(Sigh.) I should have known better than to hope for 20 actual minutes of quiet on this day.
“What’s wrong with Philippa? Why is the egg stuck in her bottom? Why don’t the other chickens have eggs stuck in their bottoms? Why do ladies have hairs growing out of their chins? Why is today Friday? When can we go to the zoo?”
My 20 minutes of quiet was not to be. But Mack’s services came in handy, too, as I couldn’t at that point reach into my pocket to get my ‘phone out and check the clock, both hands being full of Philippa. I had assumed that I could hold Philippa with one hand into the bucket, but every time I relaxed my hold a bit, she’d struggle mightily. She might have an egg stuck in her bottom, but she still had a feisty spirit and wanted to get away.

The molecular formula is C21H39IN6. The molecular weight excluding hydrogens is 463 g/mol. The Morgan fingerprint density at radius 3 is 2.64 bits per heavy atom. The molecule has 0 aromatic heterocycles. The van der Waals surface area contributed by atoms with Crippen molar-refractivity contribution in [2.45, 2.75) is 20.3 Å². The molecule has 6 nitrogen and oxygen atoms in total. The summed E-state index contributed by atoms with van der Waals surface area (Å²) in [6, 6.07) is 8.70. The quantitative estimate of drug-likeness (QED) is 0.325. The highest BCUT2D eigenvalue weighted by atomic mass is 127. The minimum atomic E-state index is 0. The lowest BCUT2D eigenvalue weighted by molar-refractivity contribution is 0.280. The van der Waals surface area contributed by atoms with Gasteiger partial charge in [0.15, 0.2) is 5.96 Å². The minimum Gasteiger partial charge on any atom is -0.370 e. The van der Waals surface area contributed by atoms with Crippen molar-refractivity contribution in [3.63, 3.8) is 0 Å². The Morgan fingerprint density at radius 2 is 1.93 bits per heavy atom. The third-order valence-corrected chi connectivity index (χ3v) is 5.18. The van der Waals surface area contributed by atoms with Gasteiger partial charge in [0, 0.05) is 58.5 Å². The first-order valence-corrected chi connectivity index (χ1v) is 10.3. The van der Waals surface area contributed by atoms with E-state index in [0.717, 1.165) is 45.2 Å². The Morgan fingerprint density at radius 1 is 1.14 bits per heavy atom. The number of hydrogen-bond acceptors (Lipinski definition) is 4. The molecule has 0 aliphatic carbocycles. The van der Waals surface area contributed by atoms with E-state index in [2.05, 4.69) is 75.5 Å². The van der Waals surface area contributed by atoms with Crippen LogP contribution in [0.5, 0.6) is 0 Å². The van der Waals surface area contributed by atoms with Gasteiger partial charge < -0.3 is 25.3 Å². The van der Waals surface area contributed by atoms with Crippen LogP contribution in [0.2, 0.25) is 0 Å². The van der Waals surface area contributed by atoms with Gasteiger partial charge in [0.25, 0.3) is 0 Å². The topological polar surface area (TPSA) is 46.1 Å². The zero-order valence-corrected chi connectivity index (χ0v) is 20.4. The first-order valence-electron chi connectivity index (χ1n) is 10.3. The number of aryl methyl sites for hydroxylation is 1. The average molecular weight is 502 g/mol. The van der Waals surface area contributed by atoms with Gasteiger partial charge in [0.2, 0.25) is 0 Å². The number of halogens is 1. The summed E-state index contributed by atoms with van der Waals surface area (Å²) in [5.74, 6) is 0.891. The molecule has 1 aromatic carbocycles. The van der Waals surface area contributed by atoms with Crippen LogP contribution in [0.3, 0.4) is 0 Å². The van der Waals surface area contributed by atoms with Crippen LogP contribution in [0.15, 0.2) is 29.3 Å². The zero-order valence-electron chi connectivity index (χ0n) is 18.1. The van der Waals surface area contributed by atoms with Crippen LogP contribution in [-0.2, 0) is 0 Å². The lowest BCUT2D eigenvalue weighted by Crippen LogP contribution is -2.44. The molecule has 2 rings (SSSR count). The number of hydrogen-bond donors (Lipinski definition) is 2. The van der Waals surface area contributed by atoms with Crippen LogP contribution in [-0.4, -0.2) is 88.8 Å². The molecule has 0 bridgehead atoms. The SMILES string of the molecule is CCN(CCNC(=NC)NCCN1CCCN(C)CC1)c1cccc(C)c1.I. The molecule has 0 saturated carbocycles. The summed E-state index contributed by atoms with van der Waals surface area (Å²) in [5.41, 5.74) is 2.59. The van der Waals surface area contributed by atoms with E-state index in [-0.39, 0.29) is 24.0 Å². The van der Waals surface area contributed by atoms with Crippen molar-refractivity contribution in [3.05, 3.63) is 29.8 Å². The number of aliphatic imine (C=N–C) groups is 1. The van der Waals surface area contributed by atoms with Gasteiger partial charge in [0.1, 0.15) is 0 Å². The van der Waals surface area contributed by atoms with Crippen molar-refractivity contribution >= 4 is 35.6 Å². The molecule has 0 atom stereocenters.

I can’t imagine why. Surely that warm bottom-bath felt very relaxing, indeed, to her swollen bottom. After her 20-minute soak, I pulled her out, dried her bottom, and applied generous amounts of petroleum jelly to the area around the egg. I looked at her bottom. It was the cleanest chicken bottom I’d ever seen, at least that much was sure. She strained gently as I watched, though, and it didn’t appear that she was coming any closer to getting that egg out. I put her down, wished her good luck in laying that egg, and headed back to the house. The websites I had consulted said that after this treatment, the egg should be laid within an hour or two, or within a day at the latest.
If this didn’t happen, the hen would probably die.